Food & Travel Guide to Emilia Romagna, Italy – What to See, Eat & Do


Trace the origin of any Italian ingredient and you will somehow end up in Emilia Romagna. Mention the name to any well-deserving Italian chef and they would talk for ages, about the “sensational Parmigiano Reggiano”, the “noble Culatello”, the “Balsamico Vinegar, smooth as velvet”. The list just goes on. It is where the most Italian of all Italian food comes from, and the most quintessential. In Emilia Romagna, there is no festival. There is only the feast. And so, the gastronomic adventure in Italy’s eating table begins. 

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In Parma, the practice of ham-making practice is a tale as old as time. It is here, near the Po Valley, where the luxurious Culatello di Zibello is made. The Bergonzi family at Podere Cadassa has been crafting culatello for decades. In a natural cellar frozen in time, the culatello ages until its flavour is at its fullest. The precious meat is salted and refrigerated, before being placed in the cellar where humidity takes full reign. A walk through the cellar always ends at the family’s restaurant, Al Vèdel. In the kitchen, Chef Enrico arranges thin slices of culatello, from 16 months to 26 months to 38 months, on a perfectly polished porcelain plate. In the evenings, loud chatters emanate from the linen dining tables and red leather booths. Waiters rush to and fro tables to shave black truffles on ox tartare as a cheese cart trails them. Ravioli is served Colorno style, as Al Vèdel calls it, with pears, grape seeds and pumpkin.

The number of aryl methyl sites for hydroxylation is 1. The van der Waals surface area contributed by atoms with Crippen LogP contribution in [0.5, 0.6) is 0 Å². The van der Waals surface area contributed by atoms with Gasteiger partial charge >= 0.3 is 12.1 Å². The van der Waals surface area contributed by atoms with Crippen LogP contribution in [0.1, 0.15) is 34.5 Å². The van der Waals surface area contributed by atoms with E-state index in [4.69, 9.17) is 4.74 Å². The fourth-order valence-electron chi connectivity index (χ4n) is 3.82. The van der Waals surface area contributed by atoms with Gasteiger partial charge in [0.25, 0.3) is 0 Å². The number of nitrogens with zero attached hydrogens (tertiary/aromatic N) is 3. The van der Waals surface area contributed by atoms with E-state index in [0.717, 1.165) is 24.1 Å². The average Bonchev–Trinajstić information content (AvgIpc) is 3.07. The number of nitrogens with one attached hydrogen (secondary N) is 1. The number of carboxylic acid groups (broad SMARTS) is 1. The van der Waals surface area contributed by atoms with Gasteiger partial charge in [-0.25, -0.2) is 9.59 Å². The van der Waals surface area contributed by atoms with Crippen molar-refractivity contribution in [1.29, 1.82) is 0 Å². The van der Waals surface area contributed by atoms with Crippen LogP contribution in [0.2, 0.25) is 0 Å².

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In Modena, the making of balsamic vinegar is a tradition still preserved at Acetaia Pedroni. Cooked fermented grape must sit in the battery, or barrels, to age for at least 12 years.

The tasting menu gives a small but complete offering of dishes that compliments the balsamic vinegar, but it’s the a la carte menu the locals order from. Vegetable flan with Parmigiano Reggiano cream, ricotta tortelloni and custard cream gelato are dished out before the owner comes over with their treasure – a bottle of balsamic vinegar. Slowly, he dabs the smooth, thick vinegar over the food in carefully measured drops as he smiles with pride. It could be the pride of owning a centuries-old tradition, or the pride of owning the barrels that produce the best balsamic vinegar in the world. Nobody knows. But everyone leaves the osteria in silent agreement that it was a dining experience unlike any other. 

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When in Bologna, a few slices of mortadella are in order. Mo Mortadella Lab gives a generous serving of Bologna’s favourite slice in a panini. Go before lunch to avoid the queue of hungry Bolognese. In Bologna, the wining and dining hour eases past the reasonable Italian lunch hour. Armed with a few plates from the local macelleria, you can grab a seat and a mandatory drink at Osteria del Sole where this longtime establishment has a strict bring-your-own-food rule. At one table, a class of students from the nearby university are having a toast with their teachers. At another, an old man sits perched over a notebook as he pens some sentences on the parched paper. Everyone has a glass of something on their table. For dinners, Hostaria San Carlino and Osteria dell’Orsa are perfect for Bolognese classics like tagliatelle al ragù and tortellini in brodo.